Shortly before a labor union strike in August 2006, two Los Angeles transportation engineers allegedly disconnected traffic signals at four busy intersections. Subsequently, these disgruntled employees were accused of unauthorized access to a computer, identity theft and unauthorized disruption or denial of computer services. The danger imposed on the public based on these acts was significant even IF there were no accidents as a result of this action. Had the Department of Transportation revoked computer access as soon as it terminated the contracts of the two engineers, LA would have avoided the risk to the public. P.S. It took the city days to get the traffic control system back to normal.

Identifying Hoaxes and Urban Legends

Chain letters are familiar to anyone with an email account, whether they are sent by strangers or well-intentioned friends or family members. Try to verify the information before following any instructions or passing the message along.

Why are chain letters a problem?
The most serious problem is from chain letters that mask viruses or other malicious activity. But even the ones that seem harmless may have negative repercussions if you forward them:
•they consume bandwidth or space within the recipient’s inbox
•you force people you know to waste time sifting through the messages and possibly taking time to verify the information
•you are spreading hype and, often, unnecessary fear and paranoia
What are some types of chain letters?
There are two main types of chain letters:

•Hoaxes – Hoaxes attempt to trick or defraud users. A hoax could be malicious, instructing users to delete a file necessary to the operating system by claiming it is a virus. It could also be a scam that convinces users to send money or personal information. Phishing attacks could fall into this category (see Avoiding Social Engineering and Phishing Attacks for more information).

•Urban legends – Urban legends are designed to be redistributed and usually warn users of a threat or claim to be notifying them of important or urgent information. Another common form are the emails that promise users monetary rewards for forwarding the message or suggest that they are signing something that will be submitted to a particular group. Urban legends usually have no negative effect aside from wasted bandwidth and time.
How can you tell if the email is a hoax or urban legend?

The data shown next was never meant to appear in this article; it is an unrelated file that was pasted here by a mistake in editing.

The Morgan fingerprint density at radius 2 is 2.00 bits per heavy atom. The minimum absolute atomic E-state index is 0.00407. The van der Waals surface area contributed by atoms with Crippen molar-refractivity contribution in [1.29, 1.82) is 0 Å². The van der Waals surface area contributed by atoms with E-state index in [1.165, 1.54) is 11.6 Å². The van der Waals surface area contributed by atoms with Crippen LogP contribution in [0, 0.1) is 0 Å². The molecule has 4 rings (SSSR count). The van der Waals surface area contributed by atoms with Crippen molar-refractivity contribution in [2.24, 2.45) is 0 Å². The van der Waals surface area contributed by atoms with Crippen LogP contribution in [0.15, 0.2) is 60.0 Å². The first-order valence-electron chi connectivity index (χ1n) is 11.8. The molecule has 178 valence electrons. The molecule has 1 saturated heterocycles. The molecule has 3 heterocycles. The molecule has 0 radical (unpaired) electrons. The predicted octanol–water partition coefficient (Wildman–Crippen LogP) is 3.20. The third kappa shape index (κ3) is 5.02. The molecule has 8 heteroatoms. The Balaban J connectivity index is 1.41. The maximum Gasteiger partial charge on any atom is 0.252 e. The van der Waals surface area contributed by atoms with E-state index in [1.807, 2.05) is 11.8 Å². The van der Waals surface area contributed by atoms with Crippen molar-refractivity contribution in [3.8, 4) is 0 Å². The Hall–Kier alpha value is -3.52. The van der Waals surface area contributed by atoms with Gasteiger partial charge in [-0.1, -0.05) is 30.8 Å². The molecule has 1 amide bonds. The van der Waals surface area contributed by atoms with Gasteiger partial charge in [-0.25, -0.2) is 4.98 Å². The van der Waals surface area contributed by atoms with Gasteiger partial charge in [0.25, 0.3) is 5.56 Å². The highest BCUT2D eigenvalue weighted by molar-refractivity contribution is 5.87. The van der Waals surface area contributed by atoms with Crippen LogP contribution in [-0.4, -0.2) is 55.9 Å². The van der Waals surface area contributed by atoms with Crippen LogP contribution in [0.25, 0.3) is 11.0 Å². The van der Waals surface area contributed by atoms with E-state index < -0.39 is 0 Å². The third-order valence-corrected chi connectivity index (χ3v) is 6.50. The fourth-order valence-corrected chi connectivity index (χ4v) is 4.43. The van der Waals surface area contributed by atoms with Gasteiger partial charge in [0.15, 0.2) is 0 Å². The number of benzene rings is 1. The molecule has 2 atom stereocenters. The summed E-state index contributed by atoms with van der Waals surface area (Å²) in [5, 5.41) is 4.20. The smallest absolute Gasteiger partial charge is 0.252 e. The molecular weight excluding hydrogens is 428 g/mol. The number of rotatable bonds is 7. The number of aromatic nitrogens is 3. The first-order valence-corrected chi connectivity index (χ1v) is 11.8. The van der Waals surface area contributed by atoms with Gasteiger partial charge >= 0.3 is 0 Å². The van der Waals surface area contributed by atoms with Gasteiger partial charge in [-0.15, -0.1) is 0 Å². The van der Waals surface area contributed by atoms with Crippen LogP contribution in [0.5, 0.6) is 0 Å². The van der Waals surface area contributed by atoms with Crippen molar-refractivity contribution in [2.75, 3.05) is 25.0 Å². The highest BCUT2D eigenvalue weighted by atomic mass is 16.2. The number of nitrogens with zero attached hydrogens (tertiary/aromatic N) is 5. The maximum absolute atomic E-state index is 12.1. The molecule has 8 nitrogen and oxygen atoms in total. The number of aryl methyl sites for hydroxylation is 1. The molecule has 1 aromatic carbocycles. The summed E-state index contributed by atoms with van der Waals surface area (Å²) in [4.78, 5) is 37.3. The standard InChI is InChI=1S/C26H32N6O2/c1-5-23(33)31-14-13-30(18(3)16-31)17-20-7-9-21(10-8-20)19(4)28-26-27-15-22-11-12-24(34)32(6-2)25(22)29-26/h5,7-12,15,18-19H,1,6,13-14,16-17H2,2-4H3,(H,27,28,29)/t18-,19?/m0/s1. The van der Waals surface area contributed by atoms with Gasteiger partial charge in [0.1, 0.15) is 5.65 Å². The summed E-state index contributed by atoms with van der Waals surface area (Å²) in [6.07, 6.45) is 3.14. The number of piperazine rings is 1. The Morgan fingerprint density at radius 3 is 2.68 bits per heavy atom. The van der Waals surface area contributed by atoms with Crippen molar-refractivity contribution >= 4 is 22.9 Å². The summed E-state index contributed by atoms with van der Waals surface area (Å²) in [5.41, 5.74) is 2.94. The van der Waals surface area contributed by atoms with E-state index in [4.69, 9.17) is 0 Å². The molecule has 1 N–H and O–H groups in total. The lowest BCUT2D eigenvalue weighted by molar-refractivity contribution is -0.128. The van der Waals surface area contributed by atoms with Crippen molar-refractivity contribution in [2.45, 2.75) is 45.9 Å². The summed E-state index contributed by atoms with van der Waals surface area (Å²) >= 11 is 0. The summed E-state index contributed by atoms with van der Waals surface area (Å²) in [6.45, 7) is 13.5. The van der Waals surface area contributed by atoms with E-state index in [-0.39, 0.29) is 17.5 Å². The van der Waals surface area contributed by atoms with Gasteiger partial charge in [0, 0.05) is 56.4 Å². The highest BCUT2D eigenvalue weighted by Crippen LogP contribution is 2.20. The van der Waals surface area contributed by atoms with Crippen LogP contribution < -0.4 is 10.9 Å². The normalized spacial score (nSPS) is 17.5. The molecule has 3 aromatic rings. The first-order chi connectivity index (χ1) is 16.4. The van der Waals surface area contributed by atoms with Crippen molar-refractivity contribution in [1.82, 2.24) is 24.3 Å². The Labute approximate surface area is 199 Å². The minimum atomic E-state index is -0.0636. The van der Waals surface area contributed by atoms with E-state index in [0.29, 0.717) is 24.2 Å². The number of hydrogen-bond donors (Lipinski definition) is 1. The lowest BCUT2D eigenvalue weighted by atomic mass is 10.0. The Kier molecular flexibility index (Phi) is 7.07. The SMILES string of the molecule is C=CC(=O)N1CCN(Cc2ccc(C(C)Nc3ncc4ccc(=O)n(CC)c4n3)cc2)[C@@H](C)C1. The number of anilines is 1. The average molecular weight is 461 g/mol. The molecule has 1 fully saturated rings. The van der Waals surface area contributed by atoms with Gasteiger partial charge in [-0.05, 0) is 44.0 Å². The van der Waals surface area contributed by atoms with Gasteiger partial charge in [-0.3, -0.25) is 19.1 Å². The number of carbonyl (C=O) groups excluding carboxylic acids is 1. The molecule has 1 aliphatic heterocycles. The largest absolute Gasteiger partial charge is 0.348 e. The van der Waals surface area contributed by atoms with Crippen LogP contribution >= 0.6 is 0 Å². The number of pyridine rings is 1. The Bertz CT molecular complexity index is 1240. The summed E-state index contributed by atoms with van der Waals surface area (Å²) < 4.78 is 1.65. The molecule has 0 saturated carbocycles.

Some messages are more suspicious than others, but be especially cautious if the message has any of the characteristics listed below. These characteristics are just guidelines—not every hoax or urban legend has these attributes, and some legitimate messages may have some of these characteristics:

•it suggests tragic consequences for not performing some action
•it promises money or gift certificates for performing some action
•it offers instructions or attachments claiming to protect you from a virus that is undetected by anti-virus software
•it claims it’s not a hoax
•there are multiple spelling or grammatical errors, or the logic is contradictory
•there is a statement urging you to forward the message
•it has already been forwarded multiple times (evident from the trail of email headers in the body of the message)
If you want to check the validity of an email, there are some websites that provide information about hoaxes and urban legends:

•Urban Legends and Folklore –
•Urban Legends Reference Pages –
• –
•Symantec Security Response Hoaxes –
•McAfee Security Virus Hoaxes –

Authors: Mindi McDowell, Allen Householder

Widespread P2P Data Breaches

The Federal Trade Commission has notified almost 100 organizations that personal information, including sensitive data about customers and/or employees, has been shared from the organizations’ computer networks and is available on peer-to-peer (P2P) file-sharing networks to any users of those networks, who could use it to commit identity theft or fraud. The agency also has opened non-public investigations of other companies whose customer or employee information has been exposed on P2P networks. To help businesses manage the security risks presented by file-sharing software, the FTC is releasing new education materials that present the risks and recommend ways to manage them.

Peer-to-peer technology can be used in many ways, such as to play games, make online telephone calls, and, through P2P file-sharing software, share music, video, and documents. But when P2P file-sharing software is not configured properly, files not intended for sharing may be accessible to anyone on the P2P network.